Ask Eastland-Fairfield Career & Technical Schools Superintendent Bonnie Hopkins what’s changed in the 50 years the school has been in existence and she’ll offer a one-word answer: “Everything.”

The school served 500 students at its Groveport campus when it opened 1968. It has since added a Fairfield County campus and several satellite locations that now serve about 1,400 high school students from the Amanda-Clearcreek, Berne Union, Bexley, Bloom Carroll, Canal Winchester, Fairfield Union, Gahanna, Groveport Madison, Hamilton, Liberty Union-Thurston, New Albany, Pickerington, Reynoldsburg, Teays Valley, Walnut Township and Whitehall school districts.

The center also teaches about 4,500 adult students annually.

Career-technical education – once known as vocational training – is in vogue. The economy has bounced back after the Great Recession, but the worker supply has not met demand.

“It’s good news when we have 4 percent unemployment,” said Kelly Fuller, an Eastland-Fairfield administrator. “But it’s bad news when jobs are going unfilled.”

According to the computer-science advocacy website, the country has more than half a million computing jobs open. In August, the Associated General Contractors of America reported that 73 percent of Ohio construction companies said they were having trouble finding qualified workers, compared with 70 percent of construction companies nationally.

Vocational students now must meet the same academic requirements for graduation as their college-prep peers do, which wasn’t the case a couple of decades ago.

Eastland-Fairfield officials said the breadth of programs offered – teaching, performing arts, pre-engineering – probably would surprise parents.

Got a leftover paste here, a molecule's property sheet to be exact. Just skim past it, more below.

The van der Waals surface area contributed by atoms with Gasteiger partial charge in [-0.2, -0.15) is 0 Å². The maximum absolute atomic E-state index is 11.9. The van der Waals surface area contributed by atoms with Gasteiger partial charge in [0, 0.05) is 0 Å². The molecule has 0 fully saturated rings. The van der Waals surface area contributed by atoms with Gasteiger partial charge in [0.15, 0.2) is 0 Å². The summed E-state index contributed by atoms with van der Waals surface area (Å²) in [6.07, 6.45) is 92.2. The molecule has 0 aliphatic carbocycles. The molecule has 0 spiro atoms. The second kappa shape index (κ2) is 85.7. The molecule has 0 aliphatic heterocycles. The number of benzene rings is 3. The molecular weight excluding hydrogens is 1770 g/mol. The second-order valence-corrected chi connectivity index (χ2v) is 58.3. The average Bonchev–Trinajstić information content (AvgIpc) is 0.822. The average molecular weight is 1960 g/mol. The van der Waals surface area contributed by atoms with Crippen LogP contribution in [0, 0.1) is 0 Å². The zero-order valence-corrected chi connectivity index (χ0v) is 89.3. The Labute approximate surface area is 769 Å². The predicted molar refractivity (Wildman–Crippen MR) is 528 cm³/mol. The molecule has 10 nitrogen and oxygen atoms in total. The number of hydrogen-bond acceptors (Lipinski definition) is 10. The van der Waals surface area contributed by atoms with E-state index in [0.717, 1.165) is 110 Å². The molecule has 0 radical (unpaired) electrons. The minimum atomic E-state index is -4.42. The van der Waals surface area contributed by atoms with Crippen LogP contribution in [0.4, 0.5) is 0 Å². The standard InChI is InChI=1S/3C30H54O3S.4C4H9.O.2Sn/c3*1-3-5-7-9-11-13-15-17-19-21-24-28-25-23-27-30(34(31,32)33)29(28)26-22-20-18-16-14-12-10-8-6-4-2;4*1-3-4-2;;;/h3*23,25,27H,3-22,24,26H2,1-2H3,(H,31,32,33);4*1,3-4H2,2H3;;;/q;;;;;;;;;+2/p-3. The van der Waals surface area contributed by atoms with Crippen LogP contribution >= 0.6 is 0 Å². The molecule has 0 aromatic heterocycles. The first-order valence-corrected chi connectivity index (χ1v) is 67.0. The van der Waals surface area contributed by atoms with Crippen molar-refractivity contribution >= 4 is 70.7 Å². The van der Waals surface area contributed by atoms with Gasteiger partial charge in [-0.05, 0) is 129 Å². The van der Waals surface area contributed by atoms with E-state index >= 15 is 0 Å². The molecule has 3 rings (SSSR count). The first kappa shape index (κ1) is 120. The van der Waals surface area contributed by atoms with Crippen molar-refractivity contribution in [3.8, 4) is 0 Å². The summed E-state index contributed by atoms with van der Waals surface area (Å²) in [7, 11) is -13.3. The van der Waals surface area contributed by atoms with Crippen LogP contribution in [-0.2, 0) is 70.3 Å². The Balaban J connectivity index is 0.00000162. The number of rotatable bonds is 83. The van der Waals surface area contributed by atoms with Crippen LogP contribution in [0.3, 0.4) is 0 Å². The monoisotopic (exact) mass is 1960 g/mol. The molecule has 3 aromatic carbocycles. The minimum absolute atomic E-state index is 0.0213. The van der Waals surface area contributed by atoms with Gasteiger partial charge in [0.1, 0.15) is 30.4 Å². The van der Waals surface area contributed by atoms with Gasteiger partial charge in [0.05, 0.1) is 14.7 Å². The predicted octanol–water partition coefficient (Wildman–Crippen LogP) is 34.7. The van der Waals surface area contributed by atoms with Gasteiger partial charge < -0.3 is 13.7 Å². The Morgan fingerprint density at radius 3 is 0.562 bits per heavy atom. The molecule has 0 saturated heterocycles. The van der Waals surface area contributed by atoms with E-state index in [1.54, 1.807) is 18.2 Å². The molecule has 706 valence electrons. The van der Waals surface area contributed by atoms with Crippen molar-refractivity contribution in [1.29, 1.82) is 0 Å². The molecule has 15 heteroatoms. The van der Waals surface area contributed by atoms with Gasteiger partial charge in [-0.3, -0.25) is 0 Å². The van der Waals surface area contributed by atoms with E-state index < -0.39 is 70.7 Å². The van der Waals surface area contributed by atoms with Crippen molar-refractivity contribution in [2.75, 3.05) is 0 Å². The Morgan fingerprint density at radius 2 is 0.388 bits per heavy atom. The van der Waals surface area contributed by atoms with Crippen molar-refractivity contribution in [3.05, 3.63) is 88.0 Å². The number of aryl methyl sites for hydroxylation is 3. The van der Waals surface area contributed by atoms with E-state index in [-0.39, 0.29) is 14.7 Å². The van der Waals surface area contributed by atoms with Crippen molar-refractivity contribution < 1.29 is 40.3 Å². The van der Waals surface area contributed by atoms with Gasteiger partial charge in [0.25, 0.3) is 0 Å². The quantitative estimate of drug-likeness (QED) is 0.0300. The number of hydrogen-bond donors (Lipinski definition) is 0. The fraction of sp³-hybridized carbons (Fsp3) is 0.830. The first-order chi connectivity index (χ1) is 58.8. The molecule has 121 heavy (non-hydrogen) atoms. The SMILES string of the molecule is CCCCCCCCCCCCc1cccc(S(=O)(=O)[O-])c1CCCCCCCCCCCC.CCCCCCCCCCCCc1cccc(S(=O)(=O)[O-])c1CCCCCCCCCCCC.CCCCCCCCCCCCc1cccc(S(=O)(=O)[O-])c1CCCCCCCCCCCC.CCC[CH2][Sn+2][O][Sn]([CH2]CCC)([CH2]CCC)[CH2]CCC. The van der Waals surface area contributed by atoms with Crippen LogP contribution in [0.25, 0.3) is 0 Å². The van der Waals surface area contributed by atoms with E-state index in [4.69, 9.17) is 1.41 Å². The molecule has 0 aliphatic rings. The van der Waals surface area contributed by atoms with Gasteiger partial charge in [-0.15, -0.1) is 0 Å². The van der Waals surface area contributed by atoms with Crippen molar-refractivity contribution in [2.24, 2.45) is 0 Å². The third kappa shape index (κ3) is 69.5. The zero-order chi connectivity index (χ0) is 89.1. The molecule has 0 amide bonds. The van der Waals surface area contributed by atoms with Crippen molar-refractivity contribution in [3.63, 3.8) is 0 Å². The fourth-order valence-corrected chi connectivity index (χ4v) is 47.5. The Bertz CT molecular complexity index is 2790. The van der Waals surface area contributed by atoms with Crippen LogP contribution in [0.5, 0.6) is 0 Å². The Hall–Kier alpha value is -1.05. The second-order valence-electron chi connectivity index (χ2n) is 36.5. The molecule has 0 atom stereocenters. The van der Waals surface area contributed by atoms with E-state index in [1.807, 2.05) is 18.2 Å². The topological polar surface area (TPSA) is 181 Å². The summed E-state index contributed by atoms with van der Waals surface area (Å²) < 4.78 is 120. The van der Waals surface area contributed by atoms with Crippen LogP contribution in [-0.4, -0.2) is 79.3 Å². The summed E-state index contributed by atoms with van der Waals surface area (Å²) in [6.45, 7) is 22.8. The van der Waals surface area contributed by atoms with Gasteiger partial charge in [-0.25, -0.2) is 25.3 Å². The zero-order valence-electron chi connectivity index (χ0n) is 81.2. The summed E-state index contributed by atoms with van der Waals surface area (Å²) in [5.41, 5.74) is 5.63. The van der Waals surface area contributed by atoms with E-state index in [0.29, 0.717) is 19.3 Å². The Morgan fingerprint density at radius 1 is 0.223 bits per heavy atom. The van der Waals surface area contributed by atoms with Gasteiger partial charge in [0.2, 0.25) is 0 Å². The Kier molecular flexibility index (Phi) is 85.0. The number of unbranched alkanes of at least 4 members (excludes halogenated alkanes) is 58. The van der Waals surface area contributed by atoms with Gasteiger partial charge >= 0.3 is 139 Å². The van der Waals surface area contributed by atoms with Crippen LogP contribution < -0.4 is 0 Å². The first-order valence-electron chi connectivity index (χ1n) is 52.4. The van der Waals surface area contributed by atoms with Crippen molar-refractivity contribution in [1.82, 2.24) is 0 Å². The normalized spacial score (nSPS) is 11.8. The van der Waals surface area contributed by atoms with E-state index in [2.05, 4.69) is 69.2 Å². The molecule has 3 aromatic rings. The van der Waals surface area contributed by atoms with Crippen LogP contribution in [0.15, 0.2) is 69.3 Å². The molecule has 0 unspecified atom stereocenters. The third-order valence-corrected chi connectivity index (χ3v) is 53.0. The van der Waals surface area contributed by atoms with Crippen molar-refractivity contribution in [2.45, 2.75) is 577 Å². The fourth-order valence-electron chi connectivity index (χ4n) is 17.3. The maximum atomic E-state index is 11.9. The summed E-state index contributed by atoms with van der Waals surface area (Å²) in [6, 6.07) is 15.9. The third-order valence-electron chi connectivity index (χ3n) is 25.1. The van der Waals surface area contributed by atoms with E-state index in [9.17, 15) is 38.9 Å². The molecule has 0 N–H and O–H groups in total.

Over the years, horticulture has morphed into landscape design for golf courses and patios.

Computer networking has, within a short time, been eclipsed by cybersecurity.

Drafting a design on paper has given way to computer-aided design, or CAD.

For 17-year-old Savannah Sweeney, making the 35- to 45-minute drive every day to Groveport from her home in Orient is a fair trade-off.

When she got the opportunity in 10th grade to leave Teays Valley High School to learn a skilled trade, Sweeney went for it.

“I looked at the list and asked, ‘What do I want to do that’s creative, that’s fun and that’s something I can’t do anywhere else?’ ” she said.

She wields a welder and plasma cutter to forge soft, fanciful artwork, such as welded metal roses, that she sells. She programmed a computerized “burn table” to carve out a butterfly and a hummingbird. She’s especially proud of a competition piece that took 52 hours to make: a metal castle with a drawbridge that can be raised and lowered and a dragon perched majestically on the highest turret.

Eastland-Fairfield is trying to do more to bridge the disconnect between education and the private sector.

The business community “knew to call,” Hopkins said. “What we’ve done better is they know they’re going to get a call back.”

Three years ago, Fuller was named a business-partnership coordinator at Eastland-Fairfield to make sure businesses and students were getting what they need.

“Literally every day, it’s a phone call, an email to say ‘We need people,’ ” Fuller said.

Business partners often end up donating equipment to help train the students and come in to serve as advisers.

The efforts are paying off: The placement rate for Eastland-Fairfield students within six months of graduation is 88.6 percent, according to 2016-17 state data.

Officials said the school also is an underused resource for adults who need to retrain for a new career. Eastland-Fairfield has been working with newly arrived immigrants to teach them a trade and work on their English at the same time.

Last fall, the school opened a 5,000-square-foot laboratory space dedicated to teaching adults to service heating and cooling units. One corner even replicates a typical home basement, with exposed beams and a bit of clutter.

Fifteen students are in the nine-month HVAC program, said instructor Walter Rhodes, and placement is very high.

“There’s more jobs than we have students,” he said.